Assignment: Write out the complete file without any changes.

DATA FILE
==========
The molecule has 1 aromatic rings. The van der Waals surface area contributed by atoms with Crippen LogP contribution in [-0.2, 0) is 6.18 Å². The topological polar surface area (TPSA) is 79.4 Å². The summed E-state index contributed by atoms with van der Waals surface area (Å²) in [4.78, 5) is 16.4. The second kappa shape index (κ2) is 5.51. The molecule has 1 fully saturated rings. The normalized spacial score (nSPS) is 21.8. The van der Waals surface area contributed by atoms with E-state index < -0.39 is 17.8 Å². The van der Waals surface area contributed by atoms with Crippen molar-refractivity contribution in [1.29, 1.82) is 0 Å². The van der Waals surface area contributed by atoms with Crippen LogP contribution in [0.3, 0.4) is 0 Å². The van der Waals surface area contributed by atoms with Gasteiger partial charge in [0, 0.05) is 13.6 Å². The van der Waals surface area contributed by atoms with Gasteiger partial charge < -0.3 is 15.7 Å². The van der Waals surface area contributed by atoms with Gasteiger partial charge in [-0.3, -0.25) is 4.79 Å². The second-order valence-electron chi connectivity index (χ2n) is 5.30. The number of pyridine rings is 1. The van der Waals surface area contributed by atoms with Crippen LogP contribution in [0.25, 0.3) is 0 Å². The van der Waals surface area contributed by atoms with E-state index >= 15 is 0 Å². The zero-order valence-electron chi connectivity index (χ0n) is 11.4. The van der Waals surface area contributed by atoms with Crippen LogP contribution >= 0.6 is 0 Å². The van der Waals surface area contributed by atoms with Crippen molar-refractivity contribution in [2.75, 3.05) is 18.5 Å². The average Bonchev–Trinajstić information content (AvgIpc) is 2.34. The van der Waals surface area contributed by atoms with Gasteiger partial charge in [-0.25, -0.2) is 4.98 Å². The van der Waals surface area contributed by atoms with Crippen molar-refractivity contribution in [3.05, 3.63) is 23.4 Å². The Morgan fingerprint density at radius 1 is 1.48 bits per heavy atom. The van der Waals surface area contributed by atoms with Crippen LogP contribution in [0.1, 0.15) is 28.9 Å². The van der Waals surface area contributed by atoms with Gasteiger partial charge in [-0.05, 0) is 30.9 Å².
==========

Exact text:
The molecule has 1 aromatic rings. The van der Waals surface area contributed by atoms with Crippen LogP contribution in [-0.2, 0) is 6.18 Å². The topological polar surface area (TPSA) is 79.4 Å². The summed E-state index contributed by atoms with van der Waals surface area (Å²) in [4.78, 5) is 16.4. The second kappa shape index (κ2) is 5.51. The molecule has 1 fully saturated rings. The normalized spacial score (nSPS) is 21.8. The van der Waals surface area contributed by atoms with E-state index < -0.39 is 17.8 Å². The van der Waals surface area contributed by atoms with Crippen molar-refractivity contribution in [1.29, 1.82) is 0 Å². The van der Waals surface area contributed by atoms with Crippen LogP contribution in [0.3, 0.4) is 0 Å². The van der Waals surface area contributed by atoms with Gasteiger partial charge in [0, 0.05) is 13.6 Å². The van der Waals surface area contributed by atoms with Gasteiger partial charge < -0.3 is 15.7 Å². The van der Waals surface area contributed by atoms with Gasteiger partial charge in [-0.3, -0.25) is 4.79 Å². The second-order valence-electron chi connectivity index (χ2n) is 5.30. The number of pyridine rings is 1. The van der Waals surface area contributed by atoms with Crippen LogP contribution in [0.25, 0.3) is 0 Å². The van der Waals surface area contributed by atoms with E-state index >= 15 is 0 Å². The zero-order valence-electron chi connectivity index (χ0n) is 11.4. The van der Waals surface area contributed by atoms with Crippen LogP contribution >= 0.6 is 0 Å². The van der Waals surface area contributed by atoms with Crippen molar-refractivity contribution in [2.75, 3.05) is 18.5 Å². The average Bonchev–Trinajstić information content (AvgIpc) is 2.34. The van der Waals surface area contributed by atoms with Gasteiger partial charge in [-0.25, -0.2) is 4.98 Å². The van der Waals surface area contributed by atoms with Crippen molar-refractivity contribution in [3.05, 3.63) is 23.4 Å². The Morgan fingerprint density at radius 1 is 1.48 bits per heavy atom. The van der Waals surface area contributed by atoms with Crippen LogP contribution in [0.1, 0.15) is 28.9 Å². The van der Waals surface area contributed by atoms with Gasteiger partial charge in [-0.05, 0) is 30.9 Å².